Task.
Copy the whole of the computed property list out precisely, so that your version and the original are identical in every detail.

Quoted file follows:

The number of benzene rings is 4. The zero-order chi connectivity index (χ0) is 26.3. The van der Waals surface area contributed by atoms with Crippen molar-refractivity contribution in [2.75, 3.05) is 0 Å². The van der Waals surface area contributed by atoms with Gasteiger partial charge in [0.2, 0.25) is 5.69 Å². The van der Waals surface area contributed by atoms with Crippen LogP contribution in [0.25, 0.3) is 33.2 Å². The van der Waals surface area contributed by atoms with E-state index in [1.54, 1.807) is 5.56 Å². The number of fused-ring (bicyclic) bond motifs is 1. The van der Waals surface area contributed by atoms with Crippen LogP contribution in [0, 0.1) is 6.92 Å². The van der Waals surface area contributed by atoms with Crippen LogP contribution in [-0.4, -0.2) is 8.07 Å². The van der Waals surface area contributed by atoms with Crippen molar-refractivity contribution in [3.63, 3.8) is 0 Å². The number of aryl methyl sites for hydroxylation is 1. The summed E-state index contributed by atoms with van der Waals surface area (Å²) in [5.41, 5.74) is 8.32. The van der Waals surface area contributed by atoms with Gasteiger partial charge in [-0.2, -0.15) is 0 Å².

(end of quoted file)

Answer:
The number of benzene rings is 4. The zero-order chi connectivity index (χ0) is 26.3. The van der Waals surface area contributed by atoms with Crippen molar-refractivity contribution in [2.75, 3.05) is 0 Å². The van der Waals surface area contributed by atoms with Gasteiger partial charge in [0.2, 0.25) is 5.69 Å². The van der Waals surface area contributed by atoms with Crippen LogP contribution in [0.25, 0.3) is 33.2 Å². The van der Waals surface area contributed by atoms with E-state index in [1.54, 1.807) is 5.56 Å². The number of fused-ring (bicyclic) bond motifs is 1. The van der Waals surface area contributed by atoms with Crippen LogP contribution in [0, 0.1) is 6.92 Å². The van der Waals surface area contributed by atoms with Crippen LogP contribution in [-0.4, -0.2) is 8.07 Å². The van der Waals surface area contributed by atoms with Crippen molar-refractivity contribution in [3.63, 3.8) is 0 Å². The number of aryl methyl sites for hydroxylation is 1. The summed E-state index contributed by atoms with van der Waals surface area (Å²) in [5.41, 5.74) is 8.32. The van der Waals surface area contributed by atoms with Gasteiger partial charge in [-0.2, -0.15) is 0 Å².